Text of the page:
I think that’s a very good idea. Actually, I’m one of the rapporteurs on Horizon 2020 – the EU’s Programme for Research and Innovation – and I know we have already included this idea of ‘twinning’ as a component of that. We will put together experienced universities, start-ups and SMEs with organisations or people that have less experience, and that helps a lot. It will really help the less-experienced partners not only to set up their company, but also to internationalise, to apply for European funds, and to carry out some joint-ventures together with their more experience ‘twin’. So, that’s a really good idea from Gabriel.
Similar to Tennenhouse, she also agreed that Europeans need to change their attitude toward “failed” entrepreneurs:
We also need to change the overall attitude in Europe toward risk. We are, in general, a society that is too adverse to risk and failure. And to start a business you have to run some risks, and there’s nothing wrong with that. If you are not successful first time, you might be the second time… We need to cultivate more of a spirit of entrepreneurship in Europe, because this is going to be essential for growth and jobs.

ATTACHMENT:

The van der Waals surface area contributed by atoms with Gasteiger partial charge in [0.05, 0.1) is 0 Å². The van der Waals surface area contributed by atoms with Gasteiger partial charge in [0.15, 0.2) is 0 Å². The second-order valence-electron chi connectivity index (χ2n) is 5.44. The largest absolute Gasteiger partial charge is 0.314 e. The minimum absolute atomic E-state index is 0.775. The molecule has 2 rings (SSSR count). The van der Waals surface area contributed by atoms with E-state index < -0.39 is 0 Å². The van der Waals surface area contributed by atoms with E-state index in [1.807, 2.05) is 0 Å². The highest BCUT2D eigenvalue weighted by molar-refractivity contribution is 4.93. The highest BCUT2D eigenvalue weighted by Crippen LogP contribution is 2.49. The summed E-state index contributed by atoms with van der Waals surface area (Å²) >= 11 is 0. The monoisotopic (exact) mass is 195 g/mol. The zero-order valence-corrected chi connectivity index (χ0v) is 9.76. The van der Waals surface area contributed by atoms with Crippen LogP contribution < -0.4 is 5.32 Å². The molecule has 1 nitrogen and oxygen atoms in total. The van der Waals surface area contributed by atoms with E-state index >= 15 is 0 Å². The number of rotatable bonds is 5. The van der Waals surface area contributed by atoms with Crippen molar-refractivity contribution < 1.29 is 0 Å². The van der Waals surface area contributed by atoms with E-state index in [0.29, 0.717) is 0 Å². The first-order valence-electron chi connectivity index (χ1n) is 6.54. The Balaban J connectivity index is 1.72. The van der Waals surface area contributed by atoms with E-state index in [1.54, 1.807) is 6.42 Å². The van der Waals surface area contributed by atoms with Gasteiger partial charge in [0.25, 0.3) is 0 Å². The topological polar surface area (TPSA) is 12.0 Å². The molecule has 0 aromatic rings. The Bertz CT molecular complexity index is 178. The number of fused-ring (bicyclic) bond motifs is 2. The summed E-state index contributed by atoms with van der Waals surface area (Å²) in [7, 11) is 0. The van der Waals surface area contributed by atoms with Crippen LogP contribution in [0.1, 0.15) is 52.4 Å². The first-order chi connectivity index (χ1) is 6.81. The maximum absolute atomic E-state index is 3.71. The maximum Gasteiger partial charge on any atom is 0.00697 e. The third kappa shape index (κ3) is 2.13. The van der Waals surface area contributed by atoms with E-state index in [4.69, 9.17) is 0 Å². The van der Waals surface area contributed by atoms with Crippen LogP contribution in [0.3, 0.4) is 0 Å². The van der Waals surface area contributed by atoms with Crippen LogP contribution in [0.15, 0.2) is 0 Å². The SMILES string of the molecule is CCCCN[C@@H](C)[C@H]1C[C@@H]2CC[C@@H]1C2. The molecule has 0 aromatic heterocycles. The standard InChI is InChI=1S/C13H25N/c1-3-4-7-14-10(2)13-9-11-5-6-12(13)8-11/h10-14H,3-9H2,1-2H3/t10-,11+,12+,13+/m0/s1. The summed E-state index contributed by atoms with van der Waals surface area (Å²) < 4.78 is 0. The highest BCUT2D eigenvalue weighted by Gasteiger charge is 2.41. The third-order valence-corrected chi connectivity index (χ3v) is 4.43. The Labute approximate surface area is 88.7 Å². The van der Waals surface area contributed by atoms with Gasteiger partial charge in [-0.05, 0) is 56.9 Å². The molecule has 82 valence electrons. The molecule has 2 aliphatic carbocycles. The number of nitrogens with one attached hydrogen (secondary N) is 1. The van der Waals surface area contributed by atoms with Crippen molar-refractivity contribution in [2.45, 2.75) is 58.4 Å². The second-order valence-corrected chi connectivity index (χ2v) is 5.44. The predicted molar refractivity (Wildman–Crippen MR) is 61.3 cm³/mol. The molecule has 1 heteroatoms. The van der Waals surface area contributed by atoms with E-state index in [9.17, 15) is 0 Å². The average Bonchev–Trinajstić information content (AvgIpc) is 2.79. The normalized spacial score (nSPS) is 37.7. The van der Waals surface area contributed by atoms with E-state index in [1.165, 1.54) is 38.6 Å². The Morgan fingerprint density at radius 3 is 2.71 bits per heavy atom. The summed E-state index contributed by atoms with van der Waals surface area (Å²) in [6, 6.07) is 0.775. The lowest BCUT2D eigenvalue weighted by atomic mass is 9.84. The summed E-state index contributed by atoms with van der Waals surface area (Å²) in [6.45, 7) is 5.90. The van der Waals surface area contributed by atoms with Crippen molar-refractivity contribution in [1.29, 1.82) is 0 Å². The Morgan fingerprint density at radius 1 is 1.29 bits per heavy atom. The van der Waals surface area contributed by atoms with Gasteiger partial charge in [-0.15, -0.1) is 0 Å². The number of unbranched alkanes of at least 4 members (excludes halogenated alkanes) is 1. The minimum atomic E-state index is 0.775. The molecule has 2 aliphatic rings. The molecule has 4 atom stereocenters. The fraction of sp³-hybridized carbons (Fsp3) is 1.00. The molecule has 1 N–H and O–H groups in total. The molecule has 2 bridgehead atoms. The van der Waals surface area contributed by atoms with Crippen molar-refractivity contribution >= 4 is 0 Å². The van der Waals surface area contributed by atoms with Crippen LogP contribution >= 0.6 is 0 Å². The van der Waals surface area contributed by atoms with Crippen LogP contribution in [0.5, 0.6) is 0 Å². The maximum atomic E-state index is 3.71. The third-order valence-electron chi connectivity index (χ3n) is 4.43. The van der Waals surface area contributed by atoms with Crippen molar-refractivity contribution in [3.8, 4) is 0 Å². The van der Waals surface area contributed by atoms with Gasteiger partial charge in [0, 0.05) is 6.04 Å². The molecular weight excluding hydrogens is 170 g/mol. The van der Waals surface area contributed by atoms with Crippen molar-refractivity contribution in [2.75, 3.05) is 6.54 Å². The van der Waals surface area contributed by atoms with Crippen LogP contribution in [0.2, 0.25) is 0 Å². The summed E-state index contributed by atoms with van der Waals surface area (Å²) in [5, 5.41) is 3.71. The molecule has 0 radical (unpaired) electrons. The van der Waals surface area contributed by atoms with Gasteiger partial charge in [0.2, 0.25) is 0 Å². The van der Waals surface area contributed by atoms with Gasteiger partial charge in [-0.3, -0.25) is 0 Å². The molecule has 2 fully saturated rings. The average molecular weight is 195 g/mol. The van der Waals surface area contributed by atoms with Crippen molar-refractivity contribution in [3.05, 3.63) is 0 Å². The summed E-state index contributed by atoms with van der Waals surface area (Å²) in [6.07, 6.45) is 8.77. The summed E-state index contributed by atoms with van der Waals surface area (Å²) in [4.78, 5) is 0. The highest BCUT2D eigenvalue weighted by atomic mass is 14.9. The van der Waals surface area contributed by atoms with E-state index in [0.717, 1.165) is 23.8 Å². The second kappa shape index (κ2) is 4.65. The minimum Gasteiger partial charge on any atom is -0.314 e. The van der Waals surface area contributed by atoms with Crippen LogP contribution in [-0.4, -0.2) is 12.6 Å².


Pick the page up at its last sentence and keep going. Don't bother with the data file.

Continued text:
Not everybody agrees. During our event on Tuesday, Mary Honeyball, a British MEP who sits with the PES party of Social Democrats in the European Parliament, argued that
I think that’s an American myth, actually. I’m not sure that true at all, though they like us to believe it. I think it’s very tough starting a business, and it’s not something that most people want to do, so we shouldn’t place too much reliance on it. I think [...] young people could be encouraged to do it if they wish to, but it’s not really going to solve anything. And we talk a lot about Small and Medium-sized Enterprises (SMEs) and how they’re really going to save the economy [but] essentially they’re not. They’re very important [but] there’s just not enough of them – they don’t occupy enough of our economies in any European country to really make the difference.